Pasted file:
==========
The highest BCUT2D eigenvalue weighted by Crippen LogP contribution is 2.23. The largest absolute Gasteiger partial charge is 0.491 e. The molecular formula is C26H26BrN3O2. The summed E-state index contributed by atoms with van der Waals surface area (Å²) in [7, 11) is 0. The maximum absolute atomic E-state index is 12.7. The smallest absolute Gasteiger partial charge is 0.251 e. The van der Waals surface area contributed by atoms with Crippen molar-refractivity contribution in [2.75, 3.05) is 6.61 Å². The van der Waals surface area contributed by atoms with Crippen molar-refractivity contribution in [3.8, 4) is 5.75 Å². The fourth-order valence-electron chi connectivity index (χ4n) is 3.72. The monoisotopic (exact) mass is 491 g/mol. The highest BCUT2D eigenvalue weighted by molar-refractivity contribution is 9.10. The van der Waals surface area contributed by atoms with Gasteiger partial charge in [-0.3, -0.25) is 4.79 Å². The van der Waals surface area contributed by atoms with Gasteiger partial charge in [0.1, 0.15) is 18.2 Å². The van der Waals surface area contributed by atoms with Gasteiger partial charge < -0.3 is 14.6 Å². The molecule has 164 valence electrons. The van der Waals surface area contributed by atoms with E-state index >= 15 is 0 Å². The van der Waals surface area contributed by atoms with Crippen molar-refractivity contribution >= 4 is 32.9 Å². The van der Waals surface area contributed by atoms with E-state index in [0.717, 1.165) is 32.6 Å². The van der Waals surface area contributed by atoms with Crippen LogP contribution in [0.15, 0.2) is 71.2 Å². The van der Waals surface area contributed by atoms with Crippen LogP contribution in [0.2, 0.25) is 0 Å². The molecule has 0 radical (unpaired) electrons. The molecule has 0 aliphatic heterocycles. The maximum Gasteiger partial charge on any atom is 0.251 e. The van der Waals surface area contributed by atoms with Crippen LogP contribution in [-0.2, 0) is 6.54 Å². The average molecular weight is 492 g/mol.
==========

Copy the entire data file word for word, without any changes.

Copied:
The highest BCUT2D eigenvalue weighted by Crippen LogP contribution is 2.23. The largest absolute Gasteiger partial charge is 0.491 e. The molecular formula is C26H26BrN3O2. The summed E-state index contributed by atoms with van der Waals surface area (Å²) in [7, 11) is 0. The maximum absolute atomic E-state index is 12.7. The smallest absolute Gasteiger partial charge is 0.251 e. The van der Waals surface area contributed by atoms with Crippen molar-refractivity contribution in [2.75, 3.05) is 6.61 Å². The van der Waals surface area contributed by atoms with Crippen molar-refractivity contribution in [3.8, 4) is 5.75 Å². The fourth-order valence-electron chi connectivity index (χ4n) is 3.72. The monoisotopic (exact) mass is 491 g/mol. The highest BCUT2D eigenvalue weighted by molar-refractivity contribution is 9.10. The van der Waals surface area contributed by atoms with Gasteiger partial charge in [-0.3, -0.25) is 4.79 Å². The van der Waals surface area contributed by atoms with Gasteiger partial charge in [0.1, 0.15) is 18.2 Å². The van der Waals surface area contributed by atoms with Gasteiger partial charge < -0.3 is 14.6 Å². The molecule has 164 valence electrons. The van der Waals surface area contributed by atoms with E-state index >= 15 is 0 Å². The van der Waals surface area contributed by atoms with Crippen molar-refractivity contribution >= 4 is 32.9 Å². The van der Waals surface area contributed by atoms with E-state index in [0.717, 1.165) is 32.6 Å². The van der Waals surface area contributed by atoms with Crippen LogP contribution in [0.15, 0.2) is 71.2 Å². The van der Waals surface area contributed by atoms with Crippen LogP contribution in [0.2, 0.25) is 0 Å². The molecule has 0 radical (unpaired) electrons. The molecule has 0 aliphatic heterocycles. The maximum Gasteiger partial charge on any atom is 0.251 e. The van der Waals surface area contributed by atoms with Crippen LogP contribution in [-0.2, 0) is 6.54 Å². The average molecular weight is 492 g/mol.